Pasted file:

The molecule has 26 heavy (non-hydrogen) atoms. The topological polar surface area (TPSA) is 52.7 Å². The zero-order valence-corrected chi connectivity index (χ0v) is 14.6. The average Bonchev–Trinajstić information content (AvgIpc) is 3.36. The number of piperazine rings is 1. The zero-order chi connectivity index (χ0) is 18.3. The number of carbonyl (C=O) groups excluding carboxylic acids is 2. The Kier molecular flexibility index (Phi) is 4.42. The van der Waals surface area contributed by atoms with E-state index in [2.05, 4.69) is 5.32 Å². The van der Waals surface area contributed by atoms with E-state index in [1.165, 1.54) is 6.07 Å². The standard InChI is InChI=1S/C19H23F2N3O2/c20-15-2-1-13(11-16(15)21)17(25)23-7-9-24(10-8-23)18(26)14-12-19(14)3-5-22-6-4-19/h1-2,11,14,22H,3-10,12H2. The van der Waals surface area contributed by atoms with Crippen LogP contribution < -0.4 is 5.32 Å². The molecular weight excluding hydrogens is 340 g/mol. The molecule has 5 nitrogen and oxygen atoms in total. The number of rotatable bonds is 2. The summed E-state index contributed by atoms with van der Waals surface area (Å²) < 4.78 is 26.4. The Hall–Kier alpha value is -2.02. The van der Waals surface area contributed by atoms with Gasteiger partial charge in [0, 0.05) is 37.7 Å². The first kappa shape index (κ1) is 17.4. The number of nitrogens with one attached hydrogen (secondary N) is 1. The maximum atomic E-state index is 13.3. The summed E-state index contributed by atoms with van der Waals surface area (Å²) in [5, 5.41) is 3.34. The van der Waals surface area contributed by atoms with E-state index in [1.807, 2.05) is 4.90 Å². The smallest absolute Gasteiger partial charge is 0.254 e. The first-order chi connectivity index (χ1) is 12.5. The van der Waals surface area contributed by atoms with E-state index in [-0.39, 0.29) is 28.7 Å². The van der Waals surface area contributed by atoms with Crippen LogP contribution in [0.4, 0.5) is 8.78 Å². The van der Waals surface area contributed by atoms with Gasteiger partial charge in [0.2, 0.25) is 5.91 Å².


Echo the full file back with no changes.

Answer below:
The molecule has 26 heavy (non-hydrogen) atoms. The topological polar surface area (TPSA) is 52.7 Å². The zero-order valence-corrected chi connectivity index (χ0v) is 14.6. The average Bonchev–Trinajstić information content (AvgIpc) is 3.36. The number of piperazine rings is 1. The zero-order chi connectivity index (χ0) is 18.3. The number of carbonyl (C=O) groups excluding carboxylic acids is 2. The Kier molecular flexibility index (Phi) is 4.42. The van der Waals surface area contributed by atoms with E-state index in [2.05, 4.69) is 5.32 Å². The van der Waals surface area contributed by atoms with E-state index in [1.165, 1.54) is 6.07 Å². The standard InChI is InChI=1S/C19H23F2N3O2/c20-15-2-1-13(11-16(15)21)17(25)23-7-9-24(10-8-23)18(26)14-12-19(14)3-5-22-6-4-19/h1-2,11,14,22H,3-10,12H2. The van der Waals surface area contributed by atoms with Crippen LogP contribution < -0.4 is 5.32 Å². The molecular weight excluding hydrogens is 340 g/mol. The molecule has 5 nitrogen and oxygen atoms in total. The number of rotatable bonds is 2. The summed E-state index contributed by atoms with van der Waals surface area (Å²) < 4.78 is 26.4. The Hall–Kier alpha value is -2.02. The van der Waals surface area contributed by atoms with Gasteiger partial charge in [0, 0.05) is 37.7 Å². The first kappa shape index (κ1) is 17.4. The number of nitrogens with one attached hydrogen (secondary N) is 1. The maximum atomic E-state index is 13.3. The summed E-state index contributed by atoms with van der Waals surface area (Å²) in [5, 5.41) is 3.34. The van der Waals surface area contributed by atoms with E-state index in [1.807, 2.05) is 4.90 Å². The smallest absolute Gasteiger partial charge is 0.254 e. The first-order chi connectivity index (χ1) is 12.5. The van der Waals surface area contributed by atoms with E-state index in [-0.39, 0.29) is 28.7 Å². The van der Waals surface area contributed by atoms with Crippen LogP contribution in [0.4, 0.5) is 8.78 Å². The van der Waals surface area contributed by atoms with Gasteiger partial charge in [0.2, 0.25) is 5.91 Å².